In its Report on Medical Education in the United States and Canada, the Council on Medical Education and Hospitals highlights the inevitable interdependence of individuals in medical practice, medical education, and research. Certainly no one can deny this relationship—least of all the practicing physician, whose dependence on the other two activities is most clear-cut and direct and finds expression, perhaps often unrecognized, routinely in his daily life.
The Council centers attention on the recent report of the American Foundation entitled "Medical Research: A Midcentury Survey."1 This report, and particularly the first volume, contains a wealth of material that should be of vital concern to every member of the medical profession, regardless of his primary field of interest. The American Foundation is to be commended for the lucid report of its thoughtful analysis of the serious problems facing medical research today. These problems are related to medical education and medical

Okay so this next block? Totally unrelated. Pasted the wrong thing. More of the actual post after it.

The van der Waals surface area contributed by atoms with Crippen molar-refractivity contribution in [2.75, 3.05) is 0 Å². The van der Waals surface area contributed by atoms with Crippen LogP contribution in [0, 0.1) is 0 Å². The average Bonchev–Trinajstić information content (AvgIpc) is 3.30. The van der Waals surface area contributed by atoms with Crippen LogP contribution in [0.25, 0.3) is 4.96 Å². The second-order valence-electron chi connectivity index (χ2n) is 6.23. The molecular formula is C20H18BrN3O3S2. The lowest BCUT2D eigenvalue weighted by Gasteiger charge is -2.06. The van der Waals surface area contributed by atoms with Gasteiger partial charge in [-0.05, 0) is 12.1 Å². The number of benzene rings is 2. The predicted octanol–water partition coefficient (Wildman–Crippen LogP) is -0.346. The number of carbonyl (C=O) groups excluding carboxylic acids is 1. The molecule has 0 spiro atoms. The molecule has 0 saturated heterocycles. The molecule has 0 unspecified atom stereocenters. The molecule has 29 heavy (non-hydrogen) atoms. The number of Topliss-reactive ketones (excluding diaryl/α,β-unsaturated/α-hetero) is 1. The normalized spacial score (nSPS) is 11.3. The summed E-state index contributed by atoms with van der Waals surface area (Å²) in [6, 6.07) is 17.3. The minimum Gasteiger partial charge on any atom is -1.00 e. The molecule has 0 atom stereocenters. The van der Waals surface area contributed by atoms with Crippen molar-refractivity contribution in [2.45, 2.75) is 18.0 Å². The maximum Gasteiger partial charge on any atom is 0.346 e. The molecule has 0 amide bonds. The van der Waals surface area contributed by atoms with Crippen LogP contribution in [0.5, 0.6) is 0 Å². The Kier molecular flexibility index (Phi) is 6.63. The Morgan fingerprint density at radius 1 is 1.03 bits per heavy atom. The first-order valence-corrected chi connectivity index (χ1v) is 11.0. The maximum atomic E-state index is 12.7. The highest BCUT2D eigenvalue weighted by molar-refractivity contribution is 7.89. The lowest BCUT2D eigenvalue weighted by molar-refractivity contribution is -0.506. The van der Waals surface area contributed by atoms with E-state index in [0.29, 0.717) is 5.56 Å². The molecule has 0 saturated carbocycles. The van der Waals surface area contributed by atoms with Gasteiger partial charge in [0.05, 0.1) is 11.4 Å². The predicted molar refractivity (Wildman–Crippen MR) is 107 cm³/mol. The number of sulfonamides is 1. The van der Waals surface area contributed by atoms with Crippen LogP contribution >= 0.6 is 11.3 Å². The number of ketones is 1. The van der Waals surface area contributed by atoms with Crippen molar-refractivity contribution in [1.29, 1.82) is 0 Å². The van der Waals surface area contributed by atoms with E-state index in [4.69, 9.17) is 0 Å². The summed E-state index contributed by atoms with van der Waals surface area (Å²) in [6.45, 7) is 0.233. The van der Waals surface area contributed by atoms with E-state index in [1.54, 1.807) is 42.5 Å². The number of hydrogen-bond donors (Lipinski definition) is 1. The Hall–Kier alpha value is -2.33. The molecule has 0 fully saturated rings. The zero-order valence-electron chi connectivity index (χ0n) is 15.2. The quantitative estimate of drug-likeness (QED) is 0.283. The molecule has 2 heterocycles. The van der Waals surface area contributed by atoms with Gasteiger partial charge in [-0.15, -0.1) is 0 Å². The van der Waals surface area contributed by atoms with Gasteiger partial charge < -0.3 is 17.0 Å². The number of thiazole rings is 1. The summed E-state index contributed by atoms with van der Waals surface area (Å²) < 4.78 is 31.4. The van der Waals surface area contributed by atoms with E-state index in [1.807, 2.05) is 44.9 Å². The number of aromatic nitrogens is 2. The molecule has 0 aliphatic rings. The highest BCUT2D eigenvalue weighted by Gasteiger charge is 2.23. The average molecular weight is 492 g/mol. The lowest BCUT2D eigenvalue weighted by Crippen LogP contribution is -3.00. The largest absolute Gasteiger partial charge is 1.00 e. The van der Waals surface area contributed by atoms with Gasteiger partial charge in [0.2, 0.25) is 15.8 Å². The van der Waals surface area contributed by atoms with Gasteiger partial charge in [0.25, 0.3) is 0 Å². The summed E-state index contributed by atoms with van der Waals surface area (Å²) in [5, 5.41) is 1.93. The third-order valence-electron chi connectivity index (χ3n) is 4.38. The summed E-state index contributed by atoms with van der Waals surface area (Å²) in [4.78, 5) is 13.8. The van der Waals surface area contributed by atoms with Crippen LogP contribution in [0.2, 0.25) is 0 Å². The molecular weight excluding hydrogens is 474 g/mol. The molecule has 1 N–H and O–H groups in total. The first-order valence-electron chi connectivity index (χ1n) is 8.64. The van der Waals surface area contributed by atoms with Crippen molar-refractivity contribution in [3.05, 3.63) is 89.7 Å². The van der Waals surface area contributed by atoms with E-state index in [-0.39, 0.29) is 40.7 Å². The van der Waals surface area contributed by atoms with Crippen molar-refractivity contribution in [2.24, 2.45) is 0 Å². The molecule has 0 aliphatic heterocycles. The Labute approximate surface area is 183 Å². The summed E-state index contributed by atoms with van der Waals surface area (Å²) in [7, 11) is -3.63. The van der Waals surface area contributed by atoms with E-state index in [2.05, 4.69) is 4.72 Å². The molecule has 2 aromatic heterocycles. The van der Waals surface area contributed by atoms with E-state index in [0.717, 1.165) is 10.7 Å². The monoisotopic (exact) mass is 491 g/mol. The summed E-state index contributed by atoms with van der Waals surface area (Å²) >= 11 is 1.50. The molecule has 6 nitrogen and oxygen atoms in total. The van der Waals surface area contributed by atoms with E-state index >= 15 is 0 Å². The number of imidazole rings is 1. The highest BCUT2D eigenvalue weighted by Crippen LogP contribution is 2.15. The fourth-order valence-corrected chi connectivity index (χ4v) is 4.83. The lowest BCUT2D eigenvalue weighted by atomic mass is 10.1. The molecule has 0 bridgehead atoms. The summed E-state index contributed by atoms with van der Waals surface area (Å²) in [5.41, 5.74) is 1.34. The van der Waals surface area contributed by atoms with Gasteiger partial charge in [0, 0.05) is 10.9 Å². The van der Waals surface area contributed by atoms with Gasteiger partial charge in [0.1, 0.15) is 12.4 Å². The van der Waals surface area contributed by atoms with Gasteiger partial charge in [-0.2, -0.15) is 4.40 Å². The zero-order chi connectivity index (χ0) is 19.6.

THE PRACTICING PHYSICIAN AND MEDICAL RESEARCH AND EDUCATION. JAMA. 1956;161(17):1680. doi:10.1001/jama.1956.02970170076010
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